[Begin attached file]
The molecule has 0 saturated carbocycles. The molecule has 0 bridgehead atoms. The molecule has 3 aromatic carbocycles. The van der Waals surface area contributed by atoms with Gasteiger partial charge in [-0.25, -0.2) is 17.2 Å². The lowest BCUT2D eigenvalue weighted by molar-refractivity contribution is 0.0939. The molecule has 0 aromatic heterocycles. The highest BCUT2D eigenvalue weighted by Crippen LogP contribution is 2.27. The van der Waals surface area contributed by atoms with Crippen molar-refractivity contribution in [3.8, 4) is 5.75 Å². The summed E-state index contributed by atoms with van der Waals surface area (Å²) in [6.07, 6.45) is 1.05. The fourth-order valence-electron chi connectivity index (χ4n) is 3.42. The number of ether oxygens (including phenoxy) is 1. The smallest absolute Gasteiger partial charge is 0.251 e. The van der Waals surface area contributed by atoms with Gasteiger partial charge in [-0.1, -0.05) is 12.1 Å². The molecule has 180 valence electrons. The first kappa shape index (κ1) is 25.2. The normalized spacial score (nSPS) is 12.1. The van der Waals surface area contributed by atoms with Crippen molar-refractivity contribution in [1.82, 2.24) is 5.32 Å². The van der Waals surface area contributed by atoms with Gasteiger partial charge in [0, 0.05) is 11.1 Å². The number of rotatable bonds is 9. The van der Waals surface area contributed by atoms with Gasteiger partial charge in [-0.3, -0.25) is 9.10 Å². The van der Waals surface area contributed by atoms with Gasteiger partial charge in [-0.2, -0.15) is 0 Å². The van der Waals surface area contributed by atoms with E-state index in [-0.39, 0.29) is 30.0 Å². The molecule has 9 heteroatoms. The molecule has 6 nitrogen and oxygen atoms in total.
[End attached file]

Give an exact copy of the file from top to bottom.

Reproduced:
The molecule has 0 saturated carbocycles. The molecule has 0 bridgehead atoms. The molecule has 3 aromatic carbocycles. The van der Waals surface area contributed by atoms with Gasteiger partial charge in [-0.25, -0.2) is 17.2 Å². The lowest BCUT2D eigenvalue weighted by molar-refractivity contribution is 0.0939. The molecule has 0 aromatic heterocycles. The highest BCUT2D eigenvalue weighted by Crippen LogP contribution is 2.27. The van der Waals surface area contributed by atoms with Crippen molar-refractivity contribution in [3.8, 4) is 5.75 Å². The summed E-state index contributed by atoms with van der Waals surface area (Å²) in [6.07, 6.45) is 1.05. The fourth-order valence-electron chi connectivity index (χ4n) is 3.42. The number of ether oxygens (including phenoxy) is 1. The smallest absolute Gasteiger partial charge is 0.251 e. The van der Waals surface area contributed by atoms with Gasteiger partial charge in [-0.1, -0.05) is 12.1 Å². The molecule has 180 valence electrons. The first kappa shape index (κ1) is 25.2. The normalized spacial score (nSPS) is 12.1. The van der Waals surface area contributed by atoms with Crippen molar-refractivity contribution in [1.82, 2.24) is 5.32 Å². The van der Waals surface area contributed by atoms with Gasteiger partial charge in [0, 0.05) is 11.1 Å². The number of rotatable bonds is 9. The van der Waals surface area contributed by atoms with Gasteiger partial charge in [-0.3, -0.25) is 9.10 Å². The van der Waals surface area contributed by atoms with Gasteiger partial charge in [-0.2, -0.15) is 0 Å². The van der Waals surface area contributed by atoms with E-state index in [-0.39, 0.29) is 30.0 Å². The molecule has 9 heteroatoms. The molecule has 6 nitrogen and oxygen atoms in total.